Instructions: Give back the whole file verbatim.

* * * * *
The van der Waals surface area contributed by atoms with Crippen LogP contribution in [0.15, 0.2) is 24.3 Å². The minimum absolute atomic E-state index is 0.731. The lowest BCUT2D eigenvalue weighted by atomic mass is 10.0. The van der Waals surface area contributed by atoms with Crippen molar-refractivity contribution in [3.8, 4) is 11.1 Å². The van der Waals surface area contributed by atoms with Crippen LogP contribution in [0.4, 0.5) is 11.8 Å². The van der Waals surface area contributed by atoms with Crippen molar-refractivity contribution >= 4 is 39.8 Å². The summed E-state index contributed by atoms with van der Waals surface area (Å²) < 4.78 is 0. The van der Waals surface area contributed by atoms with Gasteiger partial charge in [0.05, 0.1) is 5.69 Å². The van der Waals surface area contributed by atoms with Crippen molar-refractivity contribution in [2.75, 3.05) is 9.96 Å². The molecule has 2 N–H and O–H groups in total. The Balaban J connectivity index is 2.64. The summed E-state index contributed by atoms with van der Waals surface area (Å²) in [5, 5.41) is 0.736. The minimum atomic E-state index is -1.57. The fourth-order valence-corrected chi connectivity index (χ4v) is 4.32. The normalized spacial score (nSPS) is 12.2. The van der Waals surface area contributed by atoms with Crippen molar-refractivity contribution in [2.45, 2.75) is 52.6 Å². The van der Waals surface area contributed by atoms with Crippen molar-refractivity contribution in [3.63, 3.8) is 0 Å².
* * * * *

The van der Waals surface area contributed by atoms with Crippen LogP contribution in [0.15, 0.2) is 24.3 Å². The minimum absolute atomic E-state index is 0.731. The lowest BCUT2D eigenvalue weighted by atomic mass is 10.0. The van der Waals surface area contributed by atoms with Crippen molar-refractivity contribution in [3.8, 4) is 11.1 Å². The van der Waals surface area contributed by atoms with Crippen LogP contribution in [0.4, 0.5) is 11.8 Å². The van der Waals surface area contributed by atoms with Crippen molar-refractivity contribution >= 4 is 39.8 Å². The summed E-state index contributed by atoms with van der Waals surface area (Å²) < 4.78 is 0. The van der Waals surface area contributed by atoms with Gasteiger partial charge in [0.05, 0.1) is 5.69 Å². The van der Waals surface area contributed by atoms with Crippen molar-refractivity contribution in [2.75, 3.05) is 9.96 Å². The molecule has 2 N–H and O–H groups in total. The Balaban J connectivity index is 2.64. The summed E-state index contributed by atoms with van der Waals surface area (Å²) in [5, 5.41) is 0.736. The minimum atomic E-state index is -1.57. The fourth-order valence-corrected chi connectivity index (χ4v) is 4.32. The normalized spacial score (nSPS) is 12.2. The van der Waals surface area contributed by atoms with Crippen molar-refractivity contribution in [2.45, 2.75) is 52.6 Å². The van der Waals surface area contributed by atoms with Crippen molar-refractivity contribution in [3.63, 3.8) is 0 Å².